Third, many people believe that polarization is required in order to have UV protection. While the UV protection varies from lens to lens, any lens offers some UV protection irrespective of polarization. Unfortunately for golfers and others who stand sideways to hit a ball, polarization tends to inhibit depth perception and reduces peripheral vision. A polarized lens contains microscopic vertical lines (usually vertical, although there are horizontal lenses out there as well as lenses in which the microscopic lines could be a random angles depending on how they are inserted into the frame). These microscopic vertical lines block out light that is not coming directly between the lines. This works great for water where you have multiple light sources to manage, however for a golfer the lines introduce slight monovision affecting depth perception, and the lines on the side of a wrap lens will limit light coming from the side, effectively blocking peripheral vision.

Our solution:

We created and patented a dual-zone lens for golf with neutral density gray at the top and amber at the bottom. The neutral density gray manages glare while retaining distance perception. The amber dramatically highlights the contours on a green grass putting surface.

We found a brand new material, originally developed for the military, that offers optical glass clarity in a shatterproof lens.

Our golf lens is not polarized, so it offers perfect optics that a golfer can wear from the 1st tee through the 18th green. Optics that will help a golfer to See Better and Play Better.

15. You are also starting to build a list of celebrity endorsers. Any plans on adding more names?

We are very proud to be associated with players and personalities like Billy Andrade, David Feherty, Scott McCarron, Bruce Fleisher, and Dr Craig Farnsworth (aka The Putt Doctor). Our PGA Tour Rep has been very successful this year in getting other PGA Tour Players to try our sunglasses and we expect to announce additional endorsement relationships later this year.

16. How has consumer response been? Which styles have been your most popular?

Visit our website and take a look at the commercial called "First Look" These are actual consumer reactions as they try our sunglasses for the first time. The most common response we get is "Wow!" Our biggest sales challenge has been trying to figure out how to get them on faces, since once golfers try them, they buy them. We offer a no-risk 30-day money back guarantee so that golfers can get a pair and see for themselves. Our return rate is extremely low, by the way!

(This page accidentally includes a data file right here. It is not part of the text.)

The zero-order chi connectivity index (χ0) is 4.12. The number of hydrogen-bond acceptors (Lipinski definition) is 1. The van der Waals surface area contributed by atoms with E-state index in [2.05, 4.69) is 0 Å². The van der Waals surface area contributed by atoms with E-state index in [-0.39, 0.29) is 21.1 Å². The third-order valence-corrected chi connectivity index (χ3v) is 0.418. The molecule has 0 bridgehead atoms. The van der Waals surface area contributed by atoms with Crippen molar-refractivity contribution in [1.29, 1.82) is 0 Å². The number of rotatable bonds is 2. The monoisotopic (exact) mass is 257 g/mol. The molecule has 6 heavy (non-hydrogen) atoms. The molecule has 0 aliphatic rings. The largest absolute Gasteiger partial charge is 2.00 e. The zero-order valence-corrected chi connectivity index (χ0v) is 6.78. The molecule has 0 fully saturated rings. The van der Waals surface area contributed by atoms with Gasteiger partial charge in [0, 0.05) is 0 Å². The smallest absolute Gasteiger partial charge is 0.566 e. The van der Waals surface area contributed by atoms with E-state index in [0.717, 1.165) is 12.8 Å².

Our most popular styles have been the Classic and Chip models, however a recent model, Shot is quickly gaining ground and we expect our newest model, Slam, to be the most popular frame we've ever designed. Look for it on our website after July 20.

17. Your website lists Peak Vision glasses for sports other than golf. What can you tell us about those?

Our belief is that there are specific filter combinations that will help athletes in sports other than golf. We have patents and designs for a number of other sport specific lenses that we will be releasing over the next 24 months.

We offer a ski lens that is vermillion at the bottom (rather than amber) which actually helps to prevent night blindness. Exposure to light reflected off of snow depletes an enzyme found in the cones and rods of the retin
a called rhodopsin which is the primary cause of night blindness. A vermillion (pink) lens actually reduces rhodopsin depletion. Plus, vermillion tends to highlight the contours of a ski run in bright conditions. For flat lighting conditions, our gray/amber lens works extremely well.

Currently, the umpires for Major League Baseball are wearing our sunglasses on the field because their eye doctor, Dr. Burt Worrell of UC Berkely, evaluated our lenses and confirmed that we reduce eye fatigue, enhance visual acuity, and improve speed of perception. A number of Major League players are wearing our current golf lens and giving us feedback for the development of our baseball lens due out for next season.

We have lenses in development for over 18 other activities and we will start to market them as they become available.

18. What advances and trends in sports sunglasses do you see on the horizon?

For the last 40 years, the only real innovations in sunglasses have been in frame design and the shape or wrap of the lenses. Manufacturers settled for the poor optics of polycarbonate because it offered them an impact resistant lens.

Just as we have applied technology to the most important part of the sunglass, the lenses, we expect others to develop lenses that address specific visual needs of different activities (unless we beat them to it!).